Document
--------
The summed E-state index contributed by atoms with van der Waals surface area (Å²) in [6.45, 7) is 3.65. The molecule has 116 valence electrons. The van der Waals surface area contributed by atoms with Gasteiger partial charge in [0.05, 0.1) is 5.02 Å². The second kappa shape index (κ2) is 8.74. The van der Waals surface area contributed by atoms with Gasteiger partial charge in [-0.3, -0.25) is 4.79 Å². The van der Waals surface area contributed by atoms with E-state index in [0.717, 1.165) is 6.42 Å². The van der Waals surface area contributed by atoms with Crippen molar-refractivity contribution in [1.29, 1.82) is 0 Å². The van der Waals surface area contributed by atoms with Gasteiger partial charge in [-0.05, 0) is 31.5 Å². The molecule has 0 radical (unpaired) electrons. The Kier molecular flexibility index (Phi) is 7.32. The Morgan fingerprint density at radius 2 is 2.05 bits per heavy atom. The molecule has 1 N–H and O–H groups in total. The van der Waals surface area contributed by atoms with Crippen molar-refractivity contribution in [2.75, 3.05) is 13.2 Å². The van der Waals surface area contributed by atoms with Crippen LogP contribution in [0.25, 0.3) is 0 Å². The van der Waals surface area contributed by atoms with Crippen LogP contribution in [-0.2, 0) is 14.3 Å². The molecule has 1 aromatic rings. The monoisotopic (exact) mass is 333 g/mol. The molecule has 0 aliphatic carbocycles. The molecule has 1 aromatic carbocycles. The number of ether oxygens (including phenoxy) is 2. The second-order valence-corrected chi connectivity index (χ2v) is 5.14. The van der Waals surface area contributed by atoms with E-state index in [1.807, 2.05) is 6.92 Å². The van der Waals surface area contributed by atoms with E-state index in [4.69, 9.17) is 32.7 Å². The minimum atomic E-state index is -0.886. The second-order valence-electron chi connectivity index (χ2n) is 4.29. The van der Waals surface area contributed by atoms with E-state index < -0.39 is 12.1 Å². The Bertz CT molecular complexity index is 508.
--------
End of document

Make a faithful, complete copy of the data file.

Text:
The summed E-state index contributed by atoms with van der Waals surface area (Å²) in [6.45, 7) is 3.65. The molecule has 116 valence electrons. The van der Waals surface area contributed by atoms with Gasteiger partial charge in [0.05, 0.1) is 5.02 Å². The second kappa shape index (κ2) is 8.74. The van der Waals surface area contributed by atoms with Gasteiger partial charge in [-0.3, -0.25) is 4.79 Å². The van der Waals surface area contributed by atoms with E-state index in [0.717, 1.165) is 6.42 Å². The van der Waals surface area contributed by atoms with Crippen molar-refractivity contribution in [1.29, 1.82) is 0 Å². The van der Waals surface area contributed by atoms with Gasteiger partial charge in [-0.05, 0) is 31.5 Å². The molecule has 0 radical (unpaired) electrons. The Kier molecular flexibility index (Phi) is 7.32. The Morgan fingerprint density at radius 2 is 2.05 bits per heavy atom. The molecule has 1 N–H and O–H groups in total. The van der Waals surface area contributed by atoms with Crippen molar-refractivity contribution in [2.75, 3.05) is 13.2 Å². The van der Waals surface area contributed by atoms with Crippen LogP contribution in [0.25, 0.3) is 0 Å². The van der Waals surface area contributed by atoms with Crippen LogP contribution in [-0.2, 0) is 14.3 Å². The molecule has 1 aromatic rings. The monoisotopic (exact) mass is 333 g/mol. The molecule has 0 aliphatic carbocycles. The molecule has 1 aromatic carbocycles. The number of ether oxygens (including phenoxy) is 2. The second-order valence-corrected chi connectivity index (χ2v) is 5.14. The van der Waals surface area contributed by atoms with E-state index in [1.807, 2.05) is 6.92 Å². The van der Waals surface area contributed by atoms with E-state index in [4.69, 9.17) is 32.7 Å². The minimum atomic E-state index is -0.886. The second-order valence-electron chi connectivity index (χ2n) is 4.29. The van der Waals surface area contributed by atoms with E-state index < -0.39 is 12.1 Å². The Bertz CT molecular complexity index is 508.